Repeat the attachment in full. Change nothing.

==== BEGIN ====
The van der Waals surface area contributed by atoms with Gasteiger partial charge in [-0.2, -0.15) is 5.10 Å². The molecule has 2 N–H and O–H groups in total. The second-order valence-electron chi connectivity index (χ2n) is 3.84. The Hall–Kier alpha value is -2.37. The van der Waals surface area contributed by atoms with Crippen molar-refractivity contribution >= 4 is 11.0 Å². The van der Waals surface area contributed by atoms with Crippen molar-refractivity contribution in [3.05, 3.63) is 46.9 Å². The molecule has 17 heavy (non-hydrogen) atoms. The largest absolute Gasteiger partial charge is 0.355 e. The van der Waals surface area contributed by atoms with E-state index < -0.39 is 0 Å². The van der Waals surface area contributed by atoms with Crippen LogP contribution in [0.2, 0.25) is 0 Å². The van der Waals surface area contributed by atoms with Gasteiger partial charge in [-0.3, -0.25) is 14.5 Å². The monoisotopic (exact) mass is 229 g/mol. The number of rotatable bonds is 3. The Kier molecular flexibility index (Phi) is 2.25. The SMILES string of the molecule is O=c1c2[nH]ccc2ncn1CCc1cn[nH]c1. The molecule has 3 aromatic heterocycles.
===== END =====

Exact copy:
The van der Waals surface area contributed by atoms with Gasteiger partial charge in [-0.2, -0.15) is 5.10 Å². The molecule has 2 N–H and O–H groups in total. The second-order valence-electron chi connectivity index (χ2n) is 3.84. The Hall–Kier alpha value is -2.37. The van der Waals surface area contributed by atoms with Crippen molar-refractivity contribution >= 4 is 11.0 Å². The van der Waals surface area contributed by atoms with Crippen molar-refractivity contribution in [3.05, 3.63) is 46.9 Å². The molecule has 17 heavy (non-hydrogen) atoms. The largest absolute Gasteiger partial charge is 0.355 e. The van der Waals surface area contributed by atoms with E-state index < -0.39 is 0 Å². The van der Waals surface area contributed by atoms with Crippen LogP contribution in [0.2, 0.25) is 0 Å². The van der Waals surface area contributed by atoms with Gasteiger partial charge in [-0.3, -0.25) is 14.5 Å². The monoisotopic (exact) mass is 229 g/mol. The number of rotatable bonds is 3. The Kier molecular flexibility index (Phi) is 2.25. The SMILES string of the molecule is O=c1c2[nH]ccc2ncn1CCc1cn[nH]c1. The molecule has 3 aromatic heterocycles.